Propagation of Fluctuations in Biochemical Systems, II: Nonlinear Chains
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We consider biochemical reaction chains and investigate how random external fluctuations, as characterized by variance and coefficient of variation, propagate down the chains. We perform such a study under the assumption that the number of molecules is high enough so that the behavior of the concentrations of the system is well approximated by differential equations. We conclude that the variances and coefficients of variation of the fluxes will decrease as one moves down the chain and, through an example, show that there is no corresponding result for the variances of the chemical species. We also prove that the fluctuations of the fluxes as characterized by their time averages decrease down reaction chains. The results presented give insight into how biochemical reaction systems are buffered against external perturbations solely by their underlying graphical structure and point out the benefits of studying the out-of-equilibrium dynamics of systems.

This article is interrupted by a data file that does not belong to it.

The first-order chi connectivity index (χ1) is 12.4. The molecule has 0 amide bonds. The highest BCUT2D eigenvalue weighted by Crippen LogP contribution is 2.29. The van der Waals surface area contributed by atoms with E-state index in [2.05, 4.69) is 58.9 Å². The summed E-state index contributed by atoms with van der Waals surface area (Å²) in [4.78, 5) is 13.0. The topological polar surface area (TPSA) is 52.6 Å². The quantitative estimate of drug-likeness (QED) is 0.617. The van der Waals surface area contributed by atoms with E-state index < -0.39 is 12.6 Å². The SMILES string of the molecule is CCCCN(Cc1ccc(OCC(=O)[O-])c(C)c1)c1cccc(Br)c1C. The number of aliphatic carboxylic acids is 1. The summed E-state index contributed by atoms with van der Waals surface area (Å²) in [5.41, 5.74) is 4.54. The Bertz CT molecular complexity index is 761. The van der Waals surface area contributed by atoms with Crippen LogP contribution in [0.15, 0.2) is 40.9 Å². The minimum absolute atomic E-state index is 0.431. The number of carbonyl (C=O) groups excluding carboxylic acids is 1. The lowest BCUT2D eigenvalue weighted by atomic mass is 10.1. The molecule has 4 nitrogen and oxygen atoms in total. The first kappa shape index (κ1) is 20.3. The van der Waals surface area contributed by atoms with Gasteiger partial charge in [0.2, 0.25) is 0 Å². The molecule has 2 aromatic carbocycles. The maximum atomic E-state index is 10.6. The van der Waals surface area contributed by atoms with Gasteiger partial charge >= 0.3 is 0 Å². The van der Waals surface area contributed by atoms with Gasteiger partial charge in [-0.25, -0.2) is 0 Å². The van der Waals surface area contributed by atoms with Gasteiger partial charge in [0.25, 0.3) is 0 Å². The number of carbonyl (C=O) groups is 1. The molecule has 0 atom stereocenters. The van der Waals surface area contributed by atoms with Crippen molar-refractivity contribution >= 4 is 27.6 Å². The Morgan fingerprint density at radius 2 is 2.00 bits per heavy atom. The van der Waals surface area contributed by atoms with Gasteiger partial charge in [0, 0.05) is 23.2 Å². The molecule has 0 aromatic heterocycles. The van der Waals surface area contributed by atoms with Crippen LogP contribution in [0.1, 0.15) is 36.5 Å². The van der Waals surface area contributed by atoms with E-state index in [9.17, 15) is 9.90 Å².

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James B. Duke Distinguished Professor
Jonathan Christopher Mattingly grew up in Charlotte, NC where he attended Irwin Ave elementary and Charlotte Country Day. He graduated from the NC School of Science and Mathematics and received a BS is Applied Mathematics with a concentration in physics from Yale University. After two years abroad with a year spent at ENS Lyon studying nonlinear and statistical physics on a Rotary Fellowship, he returned to the US to attend Princeton University where he obtained a PhD in Applied and